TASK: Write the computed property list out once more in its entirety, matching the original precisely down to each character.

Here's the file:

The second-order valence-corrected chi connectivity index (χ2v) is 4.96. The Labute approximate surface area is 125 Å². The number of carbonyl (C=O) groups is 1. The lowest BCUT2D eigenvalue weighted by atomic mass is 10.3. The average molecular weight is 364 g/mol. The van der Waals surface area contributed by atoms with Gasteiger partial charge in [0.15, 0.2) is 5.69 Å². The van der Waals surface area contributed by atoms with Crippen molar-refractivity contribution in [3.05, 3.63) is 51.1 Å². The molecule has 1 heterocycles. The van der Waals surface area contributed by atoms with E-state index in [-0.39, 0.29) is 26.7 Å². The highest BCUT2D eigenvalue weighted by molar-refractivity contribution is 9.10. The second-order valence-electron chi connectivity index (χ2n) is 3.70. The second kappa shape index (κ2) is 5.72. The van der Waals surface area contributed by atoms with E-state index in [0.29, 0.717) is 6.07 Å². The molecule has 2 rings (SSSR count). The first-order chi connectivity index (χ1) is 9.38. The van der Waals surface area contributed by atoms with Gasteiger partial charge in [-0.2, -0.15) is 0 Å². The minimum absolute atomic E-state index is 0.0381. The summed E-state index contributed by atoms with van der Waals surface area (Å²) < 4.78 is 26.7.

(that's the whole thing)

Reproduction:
The second-order valence-corrected chi connectivity index (χ2v) is 4.96. The Labute approximate surface area is 125 Å². The number of carbonyl (C=O) groups is 1. The lowest BCUT2D eigenvalue weighted by atomic mass is 10.3. The average molecular weight is 364 g/mol. The van der Waals surface area contributed by atoms with Gasteiger partial charge in [0.15, 0.2) is 5.69 Å². The van der Waals surface area contributed by atoms with Crippen molar-refractivity contribution in [3.05, 3.63) is 51.1 Å². The molecule has 1 heterocycles. The van der Waals surface area contributed by atoms with E-state index in [-0.39, 0.29) is 26.7 Å². The highest BCUT2D eigenvalue weighted by molar-refractivity contribution is 9.10. The second-order valence-electron chi connectivity index (χ2n) is 3.70. The second kappa shape index (κ2) is 5.72. The van der Waals surface area contributed by atoms with E-state index in [0.29, 0.717) is 6.07 Å². The molecule has 2 rings (SSSR count). The first-order chi connectivity index (χ1) is 9.38. The van der Waals surface area contributed by atoms with Gasteiger partial charge in [-0.2, -0.15) is 0 Å². The minimum absolute atomic E-state index is 0.0381. The summed E-state index contributed by atoms with van der Waals surface area (Å²) < 4.78 is 26.7.